This certification may appear anywhere in the medical record, a form, or notes, but the routine admission order to the SNF is not sufficient for certification.

For recertifications, the record must document the need for continued extended care services, the estimated time the resident needs to remain in the facility, any plans for home care, and that the need for continued SNF care is for the same condition(s) for which the resident received inpatient hospital services.
What is often forgotten is that the physician does not have to be present to sign the certification or recertification; faxed signatures are acceptable. 

Timing of Certifications

Certifications must be obtained at the time of admission or as soon thereafter as practical. The first recertification must be on or before day 14 of the Medicare stay, and each recertification after that must be at intervals not exceeding 30 days from the last recertification. The timing of 30 days is based on the physician’s signature for the designated recertification beyond the 14th day.

If a resident is admitted (or readmitted) directly to the SNF from a qualifying hospital stay, the resident can be considered to meet the level of care requirements, up to and including the ARD for the five-day assessment, when correctly assigned to one of the designated case-mix groups. Although the case-mix groups have been updated for PDPM, this provision will remain in place.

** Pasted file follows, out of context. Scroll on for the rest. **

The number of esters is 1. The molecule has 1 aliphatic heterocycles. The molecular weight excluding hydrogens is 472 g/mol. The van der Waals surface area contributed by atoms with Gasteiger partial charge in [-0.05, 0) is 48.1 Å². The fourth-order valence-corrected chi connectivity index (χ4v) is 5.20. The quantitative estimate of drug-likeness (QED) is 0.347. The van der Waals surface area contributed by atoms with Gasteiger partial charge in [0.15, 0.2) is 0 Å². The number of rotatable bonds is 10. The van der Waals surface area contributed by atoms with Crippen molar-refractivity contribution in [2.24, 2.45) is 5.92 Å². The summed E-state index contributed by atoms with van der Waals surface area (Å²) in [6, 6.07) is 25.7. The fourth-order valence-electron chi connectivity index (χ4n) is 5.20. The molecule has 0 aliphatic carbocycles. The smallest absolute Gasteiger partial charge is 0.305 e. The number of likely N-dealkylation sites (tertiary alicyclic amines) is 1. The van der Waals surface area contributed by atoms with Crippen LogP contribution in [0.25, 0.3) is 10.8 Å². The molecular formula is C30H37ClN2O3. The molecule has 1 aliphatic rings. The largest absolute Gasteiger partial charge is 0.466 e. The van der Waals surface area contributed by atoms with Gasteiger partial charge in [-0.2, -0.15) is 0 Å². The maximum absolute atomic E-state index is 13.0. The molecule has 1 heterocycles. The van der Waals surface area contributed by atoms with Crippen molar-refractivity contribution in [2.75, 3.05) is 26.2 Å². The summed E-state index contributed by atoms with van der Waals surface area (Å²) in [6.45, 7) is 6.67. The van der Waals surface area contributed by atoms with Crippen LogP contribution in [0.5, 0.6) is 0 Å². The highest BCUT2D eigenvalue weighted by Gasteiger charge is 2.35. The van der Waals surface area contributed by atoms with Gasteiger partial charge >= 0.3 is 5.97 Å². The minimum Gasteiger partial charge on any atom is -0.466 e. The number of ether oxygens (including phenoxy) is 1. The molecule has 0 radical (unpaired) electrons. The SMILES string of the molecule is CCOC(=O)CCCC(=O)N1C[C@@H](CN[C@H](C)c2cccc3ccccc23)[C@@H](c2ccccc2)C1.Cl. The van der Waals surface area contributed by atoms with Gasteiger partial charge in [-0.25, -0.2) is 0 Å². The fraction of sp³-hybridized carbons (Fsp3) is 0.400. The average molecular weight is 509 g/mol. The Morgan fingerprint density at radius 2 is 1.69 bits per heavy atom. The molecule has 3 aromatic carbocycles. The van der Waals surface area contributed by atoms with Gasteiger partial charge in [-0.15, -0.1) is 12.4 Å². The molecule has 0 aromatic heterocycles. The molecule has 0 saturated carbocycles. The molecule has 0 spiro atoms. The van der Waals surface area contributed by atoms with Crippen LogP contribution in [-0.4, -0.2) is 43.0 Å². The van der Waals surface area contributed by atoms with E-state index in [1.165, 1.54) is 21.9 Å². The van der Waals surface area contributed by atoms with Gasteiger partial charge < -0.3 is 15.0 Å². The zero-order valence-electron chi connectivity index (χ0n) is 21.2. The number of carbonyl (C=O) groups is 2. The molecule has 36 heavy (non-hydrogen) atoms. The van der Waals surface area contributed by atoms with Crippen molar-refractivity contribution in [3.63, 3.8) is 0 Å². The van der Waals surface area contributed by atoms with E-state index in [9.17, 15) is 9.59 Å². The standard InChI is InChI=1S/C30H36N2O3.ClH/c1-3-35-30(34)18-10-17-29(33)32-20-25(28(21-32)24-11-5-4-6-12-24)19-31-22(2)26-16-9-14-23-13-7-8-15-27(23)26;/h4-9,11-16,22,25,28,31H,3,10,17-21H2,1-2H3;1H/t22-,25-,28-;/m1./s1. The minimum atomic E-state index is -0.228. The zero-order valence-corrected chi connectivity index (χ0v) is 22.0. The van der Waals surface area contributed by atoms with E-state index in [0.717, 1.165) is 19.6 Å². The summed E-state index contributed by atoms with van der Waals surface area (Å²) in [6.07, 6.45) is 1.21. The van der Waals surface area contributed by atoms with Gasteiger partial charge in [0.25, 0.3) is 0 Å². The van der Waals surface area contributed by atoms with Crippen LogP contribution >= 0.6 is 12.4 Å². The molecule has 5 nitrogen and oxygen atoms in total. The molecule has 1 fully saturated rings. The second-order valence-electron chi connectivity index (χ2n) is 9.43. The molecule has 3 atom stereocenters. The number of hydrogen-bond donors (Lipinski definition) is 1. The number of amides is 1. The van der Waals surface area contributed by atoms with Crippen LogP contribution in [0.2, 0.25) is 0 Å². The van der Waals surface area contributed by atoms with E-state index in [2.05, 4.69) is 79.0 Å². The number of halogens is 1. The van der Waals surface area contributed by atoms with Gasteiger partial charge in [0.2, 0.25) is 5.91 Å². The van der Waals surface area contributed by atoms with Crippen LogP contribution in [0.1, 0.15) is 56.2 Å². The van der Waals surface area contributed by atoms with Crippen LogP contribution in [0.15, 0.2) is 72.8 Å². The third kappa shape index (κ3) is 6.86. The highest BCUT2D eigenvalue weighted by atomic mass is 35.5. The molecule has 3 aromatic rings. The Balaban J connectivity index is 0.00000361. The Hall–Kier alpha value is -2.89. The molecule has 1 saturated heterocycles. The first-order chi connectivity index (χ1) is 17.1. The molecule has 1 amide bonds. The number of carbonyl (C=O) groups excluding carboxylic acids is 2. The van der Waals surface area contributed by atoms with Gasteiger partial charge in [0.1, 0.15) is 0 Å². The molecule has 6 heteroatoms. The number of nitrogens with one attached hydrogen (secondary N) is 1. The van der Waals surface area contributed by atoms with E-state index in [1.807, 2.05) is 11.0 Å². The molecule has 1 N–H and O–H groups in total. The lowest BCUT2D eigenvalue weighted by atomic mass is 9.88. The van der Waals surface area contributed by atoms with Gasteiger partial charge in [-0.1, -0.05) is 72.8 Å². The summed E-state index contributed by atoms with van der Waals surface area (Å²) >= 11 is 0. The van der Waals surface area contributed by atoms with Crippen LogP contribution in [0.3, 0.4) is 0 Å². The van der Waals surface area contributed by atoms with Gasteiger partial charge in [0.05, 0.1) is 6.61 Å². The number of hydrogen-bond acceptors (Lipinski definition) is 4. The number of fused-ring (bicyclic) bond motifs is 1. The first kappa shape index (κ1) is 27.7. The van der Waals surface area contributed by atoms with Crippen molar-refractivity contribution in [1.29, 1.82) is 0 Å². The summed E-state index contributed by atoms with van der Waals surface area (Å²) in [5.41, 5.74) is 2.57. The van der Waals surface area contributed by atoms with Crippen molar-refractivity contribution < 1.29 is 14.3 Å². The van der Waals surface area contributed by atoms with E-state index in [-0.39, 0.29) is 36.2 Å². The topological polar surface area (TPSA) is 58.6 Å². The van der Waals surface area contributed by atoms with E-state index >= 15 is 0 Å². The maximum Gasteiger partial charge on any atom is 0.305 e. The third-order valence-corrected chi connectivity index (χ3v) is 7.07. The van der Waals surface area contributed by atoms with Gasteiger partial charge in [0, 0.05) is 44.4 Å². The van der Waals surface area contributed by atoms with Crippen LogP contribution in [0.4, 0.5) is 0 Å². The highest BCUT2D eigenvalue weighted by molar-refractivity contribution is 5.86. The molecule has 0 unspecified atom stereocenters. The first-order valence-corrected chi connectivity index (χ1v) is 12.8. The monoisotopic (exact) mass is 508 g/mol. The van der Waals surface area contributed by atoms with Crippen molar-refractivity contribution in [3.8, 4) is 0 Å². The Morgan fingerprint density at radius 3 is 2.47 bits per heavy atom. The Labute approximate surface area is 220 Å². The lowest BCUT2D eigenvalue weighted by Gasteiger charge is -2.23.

Skilled Daily Services

As described in the Medicare Benefit Policy Manual, Chapter 8, section 30.2, the examples and guidance for skilled nursing and skilled rehabilitation services have not changed. The task with each new admission or readmission is to determine if the service is skilled.

Section 30.2.2 says, “If the inherent complexity of a service prescribed for a patient is such that it can be performed safely and/or effectively only by or under the general supervision of skilled nursing or skilled rehabilitation personnel, the service is a skilled service.” The examples of direct skilled nursing services and indirect skilled services remain unchanged.

Facility staff are working hard to learn the ins and outs of PDPM, but within that learning curve is good news: There are many Medicare regulations that are not changing. ■
Jane Belt, MS, RN, RAC-MT, QCP, is curriculum development specialist at the American Association of Post-Acute Care Nursing.